Any way you look at it, $650 million is a lot of money. That's how much Eren and Fatih Ozmen and their Sierra Nevada Corp. spent developing the Dream Chaser – a reusable rocket designed to take astronauts into orbit. Eren Ozman and her husband Fatih own 100% of Sparks, Nevada based Sierra Nevada Corp. The Ozmens put $300 million of their own money into the Dream Chaser. NASA put up the other $350 million. The Dream Chaser's first flight was in October 2013. It was dropped 12,500 feet from a helicopter. It didn't go well. The landing gear malfunctioned, and it skidded off the runway. In 2014, NASA passed on Sierra Nevada's space plane. The multi-billion contracts were awarded to SpaceX and Boeing. This set back did not stop the Ozmens' dream of being a major player in the space race.
Just months after NASA passed on them, Sierra Nevada bid on a cargo project for NASA. The company was awarded that contract. Sierra Nevada will carry food, water, and science experiments to and from the International Space Station. Sierra Nevada is splitting the $14 billion contract with SpaceX and Orbital ATK. The unmanned cargo ship has not been built yet, but it has already been named. It will also be called Dream Chaser.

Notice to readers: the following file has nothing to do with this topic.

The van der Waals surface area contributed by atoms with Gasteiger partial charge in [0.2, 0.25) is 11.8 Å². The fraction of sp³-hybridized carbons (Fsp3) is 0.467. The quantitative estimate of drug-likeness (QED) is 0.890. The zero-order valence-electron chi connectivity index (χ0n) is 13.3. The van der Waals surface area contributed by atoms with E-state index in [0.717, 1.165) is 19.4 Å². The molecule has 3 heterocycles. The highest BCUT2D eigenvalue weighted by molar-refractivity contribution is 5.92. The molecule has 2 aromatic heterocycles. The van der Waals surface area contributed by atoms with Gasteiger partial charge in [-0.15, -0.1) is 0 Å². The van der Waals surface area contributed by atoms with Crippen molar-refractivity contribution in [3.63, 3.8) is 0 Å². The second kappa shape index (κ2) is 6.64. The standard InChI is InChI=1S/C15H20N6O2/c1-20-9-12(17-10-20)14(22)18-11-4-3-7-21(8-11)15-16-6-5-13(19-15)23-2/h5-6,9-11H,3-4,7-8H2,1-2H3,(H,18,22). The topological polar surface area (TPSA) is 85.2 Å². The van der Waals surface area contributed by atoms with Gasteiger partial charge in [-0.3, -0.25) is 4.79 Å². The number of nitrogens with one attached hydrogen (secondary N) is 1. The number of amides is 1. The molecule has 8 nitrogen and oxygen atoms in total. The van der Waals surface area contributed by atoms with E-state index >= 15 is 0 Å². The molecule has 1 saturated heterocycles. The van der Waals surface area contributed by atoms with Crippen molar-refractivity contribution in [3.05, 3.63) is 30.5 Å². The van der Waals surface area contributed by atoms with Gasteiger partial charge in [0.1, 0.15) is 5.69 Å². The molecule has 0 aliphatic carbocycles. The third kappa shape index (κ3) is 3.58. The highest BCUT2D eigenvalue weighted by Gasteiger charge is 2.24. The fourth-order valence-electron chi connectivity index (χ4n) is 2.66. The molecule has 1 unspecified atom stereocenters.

The Ozmens have a combined net worth of $2.6 billion. They are a part of the growing set of billionaires getting into the space race. They join Elon Musk's SpaceX, Richard Branson's Virgin Galactic, Jeff Bezos' Blue Origin, Larry Page's Planetary Resources, Paul Allen's Stratolaunch and Mark Cuban's Relativity Space in the space quest.
The Ozmens are immigrants from Turkey who came to the U.S. in the early 1980s for graduate school. They acquired Sierra Nevada—the small defense contractor where they both worked, for less the $5 million in 1994. They used their house as collateral. In 1998, Sierra Nevada started an acquisition binge that was financed by the money made from the company's military contracts. Ultimately, the Ozmens bought 19 aerospace and defense firms. Today, Sierra Nevada is the largest female owned government contractor in the U.S. The company had $1.6 billion in sales in 2017. A full 80% of the company's revenue comes from its contracts with the U.S. government. It sells military planes, drones, anti IED devices, and navigation technology to the military.
The Dream Chaser promises to be the only space plan that will be able to land on commercial runways and then fly again to the space station. It will glide gently down to Earth, ensuring that scientific cargo won't be tossed around on reentry.
Sierra Nevada's entry into the space race has been fueled by acquisitions. In December 2008—right in the darkest days of the global financial crisis, Sierra Nevada spent $38 million for SpaceDev, a space startup based in San Diego. The company had just lost a huge NASA contract, its founder had just died of a brain tumor, and its stock was trading for pennies. Sierra Nevada wanted a vehicle from SpaceDev called the Dream Chaser.